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Regional differences in gender wage gaps in Poland
The aim of the paper is to analyse the gender wage gap across Polish regions. In the first step
the raw differences between wages of men and women at regional level (NUTS2) are
compared. In the second step, the authors aim to answer a question how much of the gap can
be explained by differences in personal and employment characteristics of workers. Also,
regional analysis of the unexplained part of the wage gap is conducted. The attempt is made to
link the size of the gap to characteristics of the regional labour markets.
The analyses are based on 16 NUTS2 Polish regions over the period 2006-2010. We use a
unique metadata set with individual data on wages and workers’ characteristics combined
from three sources of data: the Structure of Wages and Salaries by occupations survey (SWS),
the Labour force survey (LFS) and the Household Budget Survey (HBS).
The analysis is restricted to occupational groups with nearly balanced gender ratio
(masculinisation ratio between 0.4 and 0.6) to control for potential gender segregation in the
labour market. As far as the methodology is concerned the standard approach of the OaxacaBlinder decomposition was used. The dependent variable was the log of net wage per hour,
among the explanatory variables are both personal characteristics of workers (level of
education, work experience) and employment characteristics (size of the firm, ownership
sector and the NACE section).
The analyses of raw differences in wages of men and women across regions show that
although on the average women in Poland earn only few per cent less than men, the
differences across regions are significant. The highest differences (amounting to several
percent) in wages between men and women are noted in large metropolitan areas. On the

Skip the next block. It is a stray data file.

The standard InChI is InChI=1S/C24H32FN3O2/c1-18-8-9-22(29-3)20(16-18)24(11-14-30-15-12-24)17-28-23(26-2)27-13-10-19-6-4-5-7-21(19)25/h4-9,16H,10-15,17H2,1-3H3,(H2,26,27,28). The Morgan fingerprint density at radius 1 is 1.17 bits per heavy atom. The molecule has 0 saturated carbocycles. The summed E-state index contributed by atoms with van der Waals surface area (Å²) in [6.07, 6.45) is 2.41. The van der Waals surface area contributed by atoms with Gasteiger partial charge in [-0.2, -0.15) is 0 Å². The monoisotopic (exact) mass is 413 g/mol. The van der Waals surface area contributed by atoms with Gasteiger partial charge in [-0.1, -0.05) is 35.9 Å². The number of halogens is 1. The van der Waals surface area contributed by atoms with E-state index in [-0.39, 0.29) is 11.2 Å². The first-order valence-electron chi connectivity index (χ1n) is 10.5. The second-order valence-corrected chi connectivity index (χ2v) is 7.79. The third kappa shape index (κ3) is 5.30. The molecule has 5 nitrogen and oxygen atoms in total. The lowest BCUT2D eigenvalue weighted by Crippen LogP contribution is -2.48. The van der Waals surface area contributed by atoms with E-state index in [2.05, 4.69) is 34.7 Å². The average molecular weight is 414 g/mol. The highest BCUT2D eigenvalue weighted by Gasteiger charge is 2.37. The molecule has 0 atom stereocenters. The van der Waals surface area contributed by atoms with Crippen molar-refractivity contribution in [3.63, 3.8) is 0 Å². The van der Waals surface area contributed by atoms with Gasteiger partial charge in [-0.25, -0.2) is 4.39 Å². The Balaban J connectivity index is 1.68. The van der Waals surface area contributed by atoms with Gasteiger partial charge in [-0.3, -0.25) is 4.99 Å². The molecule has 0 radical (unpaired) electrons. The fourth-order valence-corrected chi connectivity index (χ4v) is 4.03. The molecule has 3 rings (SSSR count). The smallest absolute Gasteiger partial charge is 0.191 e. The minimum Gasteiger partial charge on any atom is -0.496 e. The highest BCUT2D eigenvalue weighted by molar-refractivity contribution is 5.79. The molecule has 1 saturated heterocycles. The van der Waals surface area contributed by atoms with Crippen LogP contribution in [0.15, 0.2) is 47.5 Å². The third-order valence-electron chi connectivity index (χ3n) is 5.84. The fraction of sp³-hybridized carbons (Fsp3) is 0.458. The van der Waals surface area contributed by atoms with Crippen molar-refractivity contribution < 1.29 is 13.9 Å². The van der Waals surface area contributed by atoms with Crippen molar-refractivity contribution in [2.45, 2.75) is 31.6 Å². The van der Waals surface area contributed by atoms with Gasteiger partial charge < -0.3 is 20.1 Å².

contrary, in some of the less developed eastern regions of Poland the average wages of
women are higher than those of men.
The Oaxaca-Blinder decomposition on the whole sample (16 regions) shows that the
endowments effect is negative indicating that differences in workers characteristics are not
able to explain the differences in wages between men and women in Poland and pointing to
existence of high wage discrimination of women. However, there are considerable differences
at the regional level. In five regions the endowments effect is positive indicating that part of
the differences in wages are due to different characteristics of men and women. These are
mostly the industrial western regions of Poland with relatively high percentage of workers in
mining and shipbuilding industry. On the other hand, the differences in workers’
characteristics were not explaining differences in wages in most of the rural, eastern, less
developed regions of Poland. In these regions the unexplained part of the wage gap is much
higher than the total wage gap pointing to existence of high wage discrimination of women.
The results of the paper indicate that previous estimates of wage discrimination of women in
Poland based on whole population data (see Słoczyński, 2012) seems to be overestimated.
When we separate the effect of segregation of women into less-paid occupations the
discrimination effect is much smaller.